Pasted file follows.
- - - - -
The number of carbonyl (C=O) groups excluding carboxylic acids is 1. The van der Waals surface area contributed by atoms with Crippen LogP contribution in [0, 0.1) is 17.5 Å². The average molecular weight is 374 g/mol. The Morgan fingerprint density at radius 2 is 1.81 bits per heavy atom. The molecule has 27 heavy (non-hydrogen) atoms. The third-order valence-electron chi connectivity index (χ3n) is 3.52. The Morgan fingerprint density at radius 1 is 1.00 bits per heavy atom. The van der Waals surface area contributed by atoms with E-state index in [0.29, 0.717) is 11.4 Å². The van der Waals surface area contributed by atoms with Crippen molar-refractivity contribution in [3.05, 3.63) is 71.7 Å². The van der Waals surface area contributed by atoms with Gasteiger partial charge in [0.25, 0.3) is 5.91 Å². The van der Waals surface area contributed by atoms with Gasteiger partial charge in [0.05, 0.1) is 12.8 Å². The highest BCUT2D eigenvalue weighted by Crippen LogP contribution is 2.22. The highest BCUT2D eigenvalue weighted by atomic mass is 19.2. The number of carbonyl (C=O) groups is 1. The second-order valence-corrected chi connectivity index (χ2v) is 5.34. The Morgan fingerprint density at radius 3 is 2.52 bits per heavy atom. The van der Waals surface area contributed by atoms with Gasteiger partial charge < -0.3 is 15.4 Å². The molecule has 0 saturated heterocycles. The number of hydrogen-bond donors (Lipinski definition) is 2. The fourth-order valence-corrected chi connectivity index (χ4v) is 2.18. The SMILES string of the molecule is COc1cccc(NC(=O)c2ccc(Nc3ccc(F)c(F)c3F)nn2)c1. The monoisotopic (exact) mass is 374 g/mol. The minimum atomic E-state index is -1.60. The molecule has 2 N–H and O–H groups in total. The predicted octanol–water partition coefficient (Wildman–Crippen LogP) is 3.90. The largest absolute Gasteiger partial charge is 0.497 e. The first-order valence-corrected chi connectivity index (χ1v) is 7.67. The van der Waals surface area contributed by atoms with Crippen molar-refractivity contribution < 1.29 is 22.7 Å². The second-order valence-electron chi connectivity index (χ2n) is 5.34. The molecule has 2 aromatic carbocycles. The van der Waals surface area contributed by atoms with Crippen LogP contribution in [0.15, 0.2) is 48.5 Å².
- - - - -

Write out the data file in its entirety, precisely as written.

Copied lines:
The number of carbonyl (C=O) groups excluding carboxylic acids is 1. The van der Waals surface area contributed by atoms with Crippen LogP contribution in [0, 0.1) is 17.5 Å². The average molecular weight is 374 g/mol. The Morgan fingerprint density at radius 2 is 1.81 bits per heavy atom. The molecule has 27 heavy (non-hydrogen) atoms. The third-order valence-electron chi connectivity index (χ3n) is 3.52. The Morgan fingerprint density at radius 1 is 1.00 bits per heavy atom. The van der Waals surface area contributed by atoms with E-state index in [0.29, 0.717) is 11.4 Å². The van der Waals surface area contributed by atoms with Crippen molar-refractivity contribution in [3.05, 3.63) is 71.7 Å². The van der Waals surface area contributed by atoms with Gasteiger partial charge in [0.25, 0.3) is 5.91 Å². The van der Waals surface area contributed by atoms with Gasteiger partial charge in [0.05, 0.1) is 12.8 Å². The highest BCUT2D eigenvalue weighted by Crippen LogP contribution is 2.22. The highest BCUT2D eigenvalue weighted by atomic mass is 19.2. The number of carbonyl (C=O) groups is 1. The second-order valence-corrected chi connectivity index (χ2v) is 5.34. The Morgan fingerprint density at radius 3 is 2.52 bits per heavy atom. The van der Waals surface area contributed by atoms with Gasteiger partial charge < -0.3 is 15.4 Å². The molecule has 0 saturated heterocycles. The number of hydrogen-bond donors (Lipinski definition) is 2. The fourth-order valence-corrected chi connectivity index (χ4v) is 2.18. The SMILES string of the molecule is COc1cccc(NC(=O)c2ccc(Nc3ccc(F)c(F)c3F)nn2)c1. The monoisotopic (exact) mass is 374 g/mol. The minimum atomic E-state index is -1.60. The molecule has 2 N–H and O–H groups in total. The predicted octanol–water partition coefficient (Wildman–Crippen LogP) is 3.90. The largest absolute Gasteiger partial charge is 0.497 e. The first-order valence-corrected chi connectivity index (χ1v) is 7.67. The van der Waals surface area contributed by atoms with Crippen molar-refractivity contribution < 1.29 is 22.7 Å². The second-order valence-electron chi connectivity index (χ2n) is 5.34. The molecule has 2 aromatic carbocycles. The van der Waals surface area contributed by atoms with Crippen LogP contribution in [0.15, 0.2) is 48.5 Å².